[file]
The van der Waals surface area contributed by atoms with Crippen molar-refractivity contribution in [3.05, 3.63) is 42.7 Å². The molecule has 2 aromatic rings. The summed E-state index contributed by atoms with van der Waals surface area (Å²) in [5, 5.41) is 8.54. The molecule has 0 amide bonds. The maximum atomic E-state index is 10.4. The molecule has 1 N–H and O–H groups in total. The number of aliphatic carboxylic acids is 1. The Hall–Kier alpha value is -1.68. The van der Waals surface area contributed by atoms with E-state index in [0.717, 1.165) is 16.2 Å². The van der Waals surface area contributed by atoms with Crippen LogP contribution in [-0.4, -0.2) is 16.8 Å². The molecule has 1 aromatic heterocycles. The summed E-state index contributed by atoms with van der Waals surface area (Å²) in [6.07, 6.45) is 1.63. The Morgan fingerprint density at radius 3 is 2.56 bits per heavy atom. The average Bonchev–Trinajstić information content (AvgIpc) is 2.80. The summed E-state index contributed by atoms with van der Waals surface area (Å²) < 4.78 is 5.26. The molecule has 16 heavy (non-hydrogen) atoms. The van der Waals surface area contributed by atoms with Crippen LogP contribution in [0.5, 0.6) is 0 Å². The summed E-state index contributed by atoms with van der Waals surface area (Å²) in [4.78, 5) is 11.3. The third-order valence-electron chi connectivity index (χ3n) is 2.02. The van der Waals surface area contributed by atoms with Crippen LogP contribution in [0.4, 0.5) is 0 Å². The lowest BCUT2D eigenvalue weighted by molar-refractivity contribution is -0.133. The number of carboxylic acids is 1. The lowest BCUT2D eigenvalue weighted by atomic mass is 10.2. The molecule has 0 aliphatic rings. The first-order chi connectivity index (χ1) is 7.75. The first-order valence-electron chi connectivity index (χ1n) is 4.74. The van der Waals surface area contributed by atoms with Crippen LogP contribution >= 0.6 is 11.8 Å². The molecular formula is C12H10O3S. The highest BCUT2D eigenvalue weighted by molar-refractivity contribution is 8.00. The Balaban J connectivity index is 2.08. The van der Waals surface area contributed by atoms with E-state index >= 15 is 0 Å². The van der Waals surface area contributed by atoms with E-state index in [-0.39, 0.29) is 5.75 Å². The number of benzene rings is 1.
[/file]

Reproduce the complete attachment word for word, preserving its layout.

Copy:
The van der Waals surface area contributed by atoms with Crippen molar-refractivity contribution in [3.05, 3.63) is 42.7 Å². The molecule has 2 aromatic rings. The summed E-state index contributed by atoms with van der Waals surface area (Å²) in [5, 5.41) is 8.54. The molecule has 0 amide bonds. The maximum atomic E-state index is 10.4. The molecule has 1 N–H and O–H groups in total. The number of aliphatic carboxylic acids is 1. The Hall–Kier alpha value is -1.68. The van der Waals surface area contributed by atoms with E-state index in [0.717, 1.165) is 16.2 Å². The van der Waals surface area contributed by atoms with Crippen LogP contribution in [-0.4, -0.2) is 16.8 Å². The molecule has 1 aromatic heterocycles. The summed E-state index contributed by atoms with van der Waals surface area (Å²) in [6.07, 6.45) is 1.63. The Morgan fingerprint density at radius 3 is 2.56 bits per heavy atom. The average Bonchev–Trinajstić information content (AvgIpc) is 2.80. The summed E-state index contributed by atoms with van der Waals surface area (Å²) < 4.78 is 5.26. The molecule has 16 heavy (non-hydrogen) atoms. The van der Waals surface area contributed by atoms with Crippen LogP contribution in [0.5, 0.6) is 0 Å². The summed E-state index contributed by atoms with van der Waals surface area (Å²) in [4.78, 5) is 11.3. The third-order valence-electron chi connectivity index (χ3n) is 2.02. The van der Waals surface area contributed by atoms with Crippen LogP contribution in [0.4, 0.5) is 0 Å². The lowest BCUT2D eigenvalue weighted by molar-refractivity contribution is -0.133. The number of carboxylic acids is 1. The lowest BCUT2D eigenvalue weighted by atomic mass is 10.2. The molecule has 0 aliphatic rings. The first-order chi connectivity index (χ1) is 7.75. The first-order valence-electron chi connectivity index (χ1n) is 4.74. The van der Waals surface area contributed by atoms with Crippen LogP contribution >= 0.6 is 11.8 Å². The molecular formula is C12H10O3S. The highest BCUT2D eigenvalue weighted by molar-refractivity contribution is 8.00. The Balaban J connectivity index is 2.08. The van der Waals surface area contributed by atoms with E-state index >= 15 is 0 Å². The van der Waals surface area contributed by atoms with E-state index in [-0.39, 0.29) is 5.75 Å². The number of benzene rings is 1.